HELENA — Republicans in the Montana Senate Tuesday advanced the bill that guarantees NorthWestern Energy certain cost recovery, from its customers, if it acquires more power from the Colstrip coal-fired plants.
Senate Bill 379 spells out how state utility regulators must allow NorthWestern to pass very specific costs of any Colstrip acquisition on to ratepayers – if they approve that acquisition.
Sen. Steve Fitzpatrick, R-Great Falls and the sponsor of the bill, said NorthWestern and its Montana customers need the reliable power that would come from Colstrip, and that the bill merely spells out how the company will be fairly compensated for its costs.
But opponents said SB379 amounts to a “blank check” for the company’s hoped-for acquisition of more Colstrip power, which would be more expensive than other alternatives.
“I have no idea why you would vote for this,” said Sen. Mary McNally, D-Billings. “The ratepayers are on the hook for this, period. There is no exposure to NorthWestern shareholders.”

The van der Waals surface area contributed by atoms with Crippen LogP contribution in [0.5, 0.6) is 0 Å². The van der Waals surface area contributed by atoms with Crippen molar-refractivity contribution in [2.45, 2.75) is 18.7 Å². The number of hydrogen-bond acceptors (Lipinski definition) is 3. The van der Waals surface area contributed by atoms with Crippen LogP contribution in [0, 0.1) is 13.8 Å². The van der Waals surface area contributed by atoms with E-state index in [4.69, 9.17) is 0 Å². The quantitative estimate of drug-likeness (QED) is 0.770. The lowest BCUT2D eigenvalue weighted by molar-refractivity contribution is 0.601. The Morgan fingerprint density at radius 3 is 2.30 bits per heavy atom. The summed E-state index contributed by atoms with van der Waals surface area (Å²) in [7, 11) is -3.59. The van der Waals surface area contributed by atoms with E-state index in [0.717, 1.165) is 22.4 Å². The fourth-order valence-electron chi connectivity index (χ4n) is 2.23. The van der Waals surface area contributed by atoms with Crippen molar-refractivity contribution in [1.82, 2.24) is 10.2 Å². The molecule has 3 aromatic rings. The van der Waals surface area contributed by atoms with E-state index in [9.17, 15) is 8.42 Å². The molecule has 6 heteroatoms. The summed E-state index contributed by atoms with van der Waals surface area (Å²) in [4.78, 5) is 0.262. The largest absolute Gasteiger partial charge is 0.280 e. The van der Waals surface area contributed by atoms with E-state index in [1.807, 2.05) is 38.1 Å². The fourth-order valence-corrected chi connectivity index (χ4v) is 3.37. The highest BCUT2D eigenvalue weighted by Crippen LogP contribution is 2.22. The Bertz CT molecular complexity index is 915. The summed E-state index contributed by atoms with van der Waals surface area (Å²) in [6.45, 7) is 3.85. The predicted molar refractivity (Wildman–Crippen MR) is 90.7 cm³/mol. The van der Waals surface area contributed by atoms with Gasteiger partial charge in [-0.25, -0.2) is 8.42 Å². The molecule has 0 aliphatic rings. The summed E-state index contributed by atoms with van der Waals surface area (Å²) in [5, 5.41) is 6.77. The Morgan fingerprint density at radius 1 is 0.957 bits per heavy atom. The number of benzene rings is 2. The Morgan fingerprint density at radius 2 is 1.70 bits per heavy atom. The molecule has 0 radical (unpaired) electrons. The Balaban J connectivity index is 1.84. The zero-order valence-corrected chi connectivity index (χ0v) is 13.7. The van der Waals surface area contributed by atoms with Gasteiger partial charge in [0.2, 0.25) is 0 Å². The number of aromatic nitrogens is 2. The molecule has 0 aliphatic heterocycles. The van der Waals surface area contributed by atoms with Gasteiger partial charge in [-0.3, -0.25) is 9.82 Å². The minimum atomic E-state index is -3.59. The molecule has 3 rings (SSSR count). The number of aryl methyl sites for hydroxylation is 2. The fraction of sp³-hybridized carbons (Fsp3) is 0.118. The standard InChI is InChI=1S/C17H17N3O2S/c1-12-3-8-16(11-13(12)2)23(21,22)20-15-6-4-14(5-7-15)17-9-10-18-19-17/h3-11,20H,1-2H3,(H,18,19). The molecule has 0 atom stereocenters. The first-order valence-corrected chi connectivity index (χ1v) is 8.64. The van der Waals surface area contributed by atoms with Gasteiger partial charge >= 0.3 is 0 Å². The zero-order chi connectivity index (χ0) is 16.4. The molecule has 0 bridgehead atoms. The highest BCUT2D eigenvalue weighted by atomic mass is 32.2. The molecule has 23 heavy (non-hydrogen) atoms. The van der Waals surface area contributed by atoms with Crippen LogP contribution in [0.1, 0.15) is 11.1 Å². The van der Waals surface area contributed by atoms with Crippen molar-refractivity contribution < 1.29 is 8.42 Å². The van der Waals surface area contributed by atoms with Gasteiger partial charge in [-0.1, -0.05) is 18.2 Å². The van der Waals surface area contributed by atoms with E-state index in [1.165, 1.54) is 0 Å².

The Senate voted 30-20 for Senate Bill 379, with all “yes” votes coming from Republicans. Sen. Brad Molnar of Laurel, a former state utility regulator, was the only Republican to join all 19 Democrats in voting “no.”
The bill faces one more Senate vote before advancing to the House.
NorthWestern Energy is a key backer of the bill, saying it’s needed to ensure the company is fairly compensated if it acquires a bigger share of the two Colstrip power plants.
Other co-owners of the plants – utilities in Oregon and Washington – want out of the plant, because they no longer want coal-fired power.
Republicans, largely supportive of coal and the Colstrip plants, see the bill as a way to prolong the life of the aging plants.
“For the last 40 to 50 years, those plants have been putting out low-cost, reliable energy,” said Sen. Duane Ankney, R-Colstrip. “And there is nothing I’ve heard here that makes me believe that they’ll do anything different.”
Opponents say NorthWestern’s share of Colstrip power, acquired 12 years ago, is already priced well above the market, and that SB379 would enable the company to charge that exorbitant price for any additional power.
Fitzpatrick also attempted to amend the bill to make any Public Service Commission staff memos confidential documents, unavailable to the public. A PSC staff memo issued last month had blasted the original version of SB379, saying it would be harmful to consumers.
Fitzpatrick said the memos are legal documents prepared for the PSC and should be confidential, because in the past they’ve been used to support lawsuits against the PSC. His attempt to make them secret failed on a 25-25 vote.